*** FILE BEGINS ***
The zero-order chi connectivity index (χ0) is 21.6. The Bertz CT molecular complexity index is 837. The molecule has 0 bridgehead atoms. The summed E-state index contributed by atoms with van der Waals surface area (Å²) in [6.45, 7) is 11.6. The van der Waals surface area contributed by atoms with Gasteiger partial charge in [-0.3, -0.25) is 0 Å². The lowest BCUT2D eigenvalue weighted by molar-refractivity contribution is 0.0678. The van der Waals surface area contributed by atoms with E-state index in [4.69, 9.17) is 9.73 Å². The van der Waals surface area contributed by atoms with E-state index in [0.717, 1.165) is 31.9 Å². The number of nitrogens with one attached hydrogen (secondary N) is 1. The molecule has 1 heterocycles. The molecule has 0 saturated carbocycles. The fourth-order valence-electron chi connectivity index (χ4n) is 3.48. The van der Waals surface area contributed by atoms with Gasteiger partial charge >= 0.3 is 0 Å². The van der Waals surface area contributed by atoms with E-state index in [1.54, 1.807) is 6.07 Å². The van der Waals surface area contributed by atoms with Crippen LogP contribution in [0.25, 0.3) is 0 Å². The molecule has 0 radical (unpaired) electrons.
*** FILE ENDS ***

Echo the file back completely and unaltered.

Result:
The zero-order chi connectivity index (χ0) is 21.6. The Bertz CT molecular complexity index is 837. The molecule has 0 bridgehead atoms. The summed E-state index contributed by atoms with van der Waals surface area (Å²) in [6.45, 7) is 11.6. The van der Waals surface area contributed by atoms with Gasteiger partial charge in [-0.3, -0.25) is 0 Å². The lowest BCUT2D eigenvalue weighted by molar-refractivity contribution is 0.0678. The van der Waals surface area contributed by atoms with E-state index in [4.69, 9.17) is 9.73 Å². The van der Waals surface area contributed by atoms with E-state index in [0.717, 1.165) is 31.9 Å². The number of nitrogens with one attached hydrogen (secondary N) is 1. The molecule has 1 heterocycles. The molecule has 0 saturated carbocycles. The fourth-order valence-electron chi connectivity index (χ4n) is 3.48. The van der Waals surface area contributed by atoms with Gasteiger partial charge >= 0.3 is 0 Å². The van der Waals surface area contributed by atoms with E-state index in [1.54, 1.807) is 6.07 Å². The van der Waals surface area contributed by atoms with Crippen LogP contribution in [0.25, 0.3) is 0 Å². The molecule has 0 radical (unpaired) electrons.